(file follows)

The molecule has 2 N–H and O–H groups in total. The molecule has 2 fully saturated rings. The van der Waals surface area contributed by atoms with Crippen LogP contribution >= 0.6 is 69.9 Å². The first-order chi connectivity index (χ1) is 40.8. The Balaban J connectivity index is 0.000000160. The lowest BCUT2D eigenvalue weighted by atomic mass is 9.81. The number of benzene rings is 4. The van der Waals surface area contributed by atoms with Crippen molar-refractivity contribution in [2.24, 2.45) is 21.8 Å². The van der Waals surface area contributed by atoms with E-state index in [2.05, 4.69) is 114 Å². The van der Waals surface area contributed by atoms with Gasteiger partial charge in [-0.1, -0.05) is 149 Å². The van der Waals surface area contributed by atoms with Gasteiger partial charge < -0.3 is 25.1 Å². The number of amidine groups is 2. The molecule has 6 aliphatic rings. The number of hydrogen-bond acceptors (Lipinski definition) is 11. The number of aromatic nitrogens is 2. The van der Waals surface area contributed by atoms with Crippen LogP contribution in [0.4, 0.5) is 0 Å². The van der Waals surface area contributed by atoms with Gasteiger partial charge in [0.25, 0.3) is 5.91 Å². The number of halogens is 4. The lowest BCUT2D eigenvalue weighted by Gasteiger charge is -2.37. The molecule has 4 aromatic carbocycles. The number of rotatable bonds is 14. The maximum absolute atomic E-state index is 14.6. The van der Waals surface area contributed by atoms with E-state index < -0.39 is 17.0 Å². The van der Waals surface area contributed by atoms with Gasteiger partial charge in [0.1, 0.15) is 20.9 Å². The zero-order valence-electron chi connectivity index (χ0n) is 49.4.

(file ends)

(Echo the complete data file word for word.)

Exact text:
The molecule has 2 N–H and O–H groups in total. The molecule has 2 fully saturated rings. The van der Waals surface area contributed by atoms with Crippen LogP contribution >= 0.6 is 69.9 Å². The first-order chi connectivity index (χ1) is 40.8. The Balaban J connectivity index is 0.000000160. The lowest BCUT2D eigenvalue weighted by atomic mass is 9.81. The number of benzene rings is 4. The van der Waals surface area contributed by atoms with Crippen molar-refractivity contribution in [2.24, 2.45) is 21.8 Å². The van der Waals surface area contributed by atoms with E-state index in [2.05, 4.69) is 114 Å². The van der Waals surface area contributed by atoms with Gasteiger partial charge in [-0.1, -0.05) is 149 Å². The van der Waals surface area contributed by atoms with Gasteiger partial charge < -0.3 is 25.1 Å². The number of amidine groups is 2. The molecule has 6 aliphatic rings. The number of hydrogen-bond acceptors (Lipinski definition) is 11. The number of aromatic nitrogens is 2. The van der Waals surface area contributed by atoms with Crippen LogP contribution in [0.4, 0.5) is 0 Å². The van der Waals surface area contributed by atoms with Gasteiger partial charge in [0.25, 0.3) is 5.91 Å². The number of halogens is 4. The lowest BCUT2D eigenvalue weighted by Gasteiger charge is -2.37. The molecule has 4 aromatic carbocycles. The number of rotatable bonds is 14. The maximum absolute atomic E-state index is 14.6. The van der Waals surface area contributed by atoms with E-state index < -0.39 is 17.0 Å². The van der Waals surface area contributed by atoms with Gasteiger partial charge in [0.1, 0.15) is 20.9 Å². The zero-order valence-electron chi connectivity index (χ0n) is 49.4.